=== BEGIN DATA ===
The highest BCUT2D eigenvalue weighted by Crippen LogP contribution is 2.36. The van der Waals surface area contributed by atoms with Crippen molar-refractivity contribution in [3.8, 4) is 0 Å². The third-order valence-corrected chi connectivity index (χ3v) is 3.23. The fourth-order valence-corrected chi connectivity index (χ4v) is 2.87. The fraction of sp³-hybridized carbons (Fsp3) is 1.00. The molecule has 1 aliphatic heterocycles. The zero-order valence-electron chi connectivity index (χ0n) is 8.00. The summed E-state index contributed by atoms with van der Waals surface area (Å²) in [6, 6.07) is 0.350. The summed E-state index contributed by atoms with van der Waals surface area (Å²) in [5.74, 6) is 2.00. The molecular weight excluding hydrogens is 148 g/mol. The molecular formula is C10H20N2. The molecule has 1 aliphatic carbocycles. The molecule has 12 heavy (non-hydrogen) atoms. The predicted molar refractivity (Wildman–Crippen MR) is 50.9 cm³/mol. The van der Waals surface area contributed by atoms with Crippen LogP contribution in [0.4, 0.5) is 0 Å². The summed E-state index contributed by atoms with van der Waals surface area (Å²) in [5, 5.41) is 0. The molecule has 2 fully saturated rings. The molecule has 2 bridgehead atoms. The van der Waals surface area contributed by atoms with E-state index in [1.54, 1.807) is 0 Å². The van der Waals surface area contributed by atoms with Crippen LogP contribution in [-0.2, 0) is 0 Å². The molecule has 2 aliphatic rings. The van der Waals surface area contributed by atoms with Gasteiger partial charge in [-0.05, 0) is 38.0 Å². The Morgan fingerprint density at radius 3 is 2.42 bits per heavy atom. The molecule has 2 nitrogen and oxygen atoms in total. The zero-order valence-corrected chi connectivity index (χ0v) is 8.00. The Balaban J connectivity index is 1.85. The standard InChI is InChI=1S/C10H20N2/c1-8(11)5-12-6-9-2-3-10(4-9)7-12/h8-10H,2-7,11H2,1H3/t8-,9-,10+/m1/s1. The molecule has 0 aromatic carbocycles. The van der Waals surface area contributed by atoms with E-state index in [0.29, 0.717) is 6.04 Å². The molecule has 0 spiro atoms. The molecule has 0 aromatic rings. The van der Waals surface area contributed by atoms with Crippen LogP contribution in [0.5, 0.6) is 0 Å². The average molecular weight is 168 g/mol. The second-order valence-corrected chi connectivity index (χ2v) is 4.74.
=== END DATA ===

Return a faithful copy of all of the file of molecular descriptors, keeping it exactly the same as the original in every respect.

The highest BCUT2D eigenvalue weighted by Crippen LogP contribution is 2.36. The van der Waals surface area contributed by atoms with Crippen molar-refractivity contribution in [3.8, 4) is 0 Å². The third-order valence-corrected chi connectivity index (χ3v) is 3.23. The fourth-order valence-corrected chi connectivity index (χ4v) is 2.87. The fraction of sp³-hybridized carbons (Fsp3) is 1.00. The molecule has 1 aliphatic heterocycles. The zero-order valence-electron chi connectivity index (χ0n) is 8.00. The summed E-state index contributed by atoms with van der Waals surface area (Å²) in [6, 6.07) is 0.350. The summed E-state index contributed by atoms with van der Waals surface area (Å²) in [5.74, 6) is 2.00. The molecular weight excluding hydrogens is 148 g/mol. The molecular formula is C10H20N2. The molecule has 1 aliphatic carbocycles. The molecule has 12 heavy (non-hydrogen) atoms. The predicted molar refractivity (Wildman–Crippen MR) is 50.9 cm³/mol. The van der Waals surface area contributed by atoms with Crippen LogP contribution in [0.4, 0.5) is 0 Å². The summed E-state index contributed by atoms with van der Waals surface area (Å²) in [5, 5.41) is 0. The molecule has 2 fully saturated rings. The molecule has 2 bridgehead atoms. The van der Waals surface area contributed by atoms with E-state index in [1.54, 1.807) is 0 Å². The van der Waals surface area contributed by atoms with Crippen LogP contribution in [-0.2, 0) is 0 Å². The molecule has 2 aliphatic rings. The van der Waals surface area contributed by atoms with Gasteiger partial charge in [-0.05, 0) is 38.0 Å². The Morgan fingerprint density at radius 3 is 2.42 bits per heavy atom. The molecule has 2 nitrogen and oxygen atoms in total. The zero-order valence-corrected chi connectivity index (χ0v) is 8.00. The Balaban J connectivity index is 1.85. The standard InChI is InChI=1S/C10H20N2/c1-8(11)5-12-6-9-2-3-10(4-9)7-12/h8-10H,2-7,11H2,1H3/t8-,9-,10+/m1/s1. The molecule has 0 aromatic carbocycles. The van der Waals surface area contributed by atoms with E-state index in [0.29, 0.717) is 6.04 Å². The molecule has 0 spiro atoms. The molecule has 0 aromatic rings. The van der Waals surface area contributed by atoms with Crippen LogP contribution in [0.5, 0.6) is 0 Å². The average molecular weight is 168 g/mol. The second-order valence-corrected chi connectivity index (χ2v) is 4.74.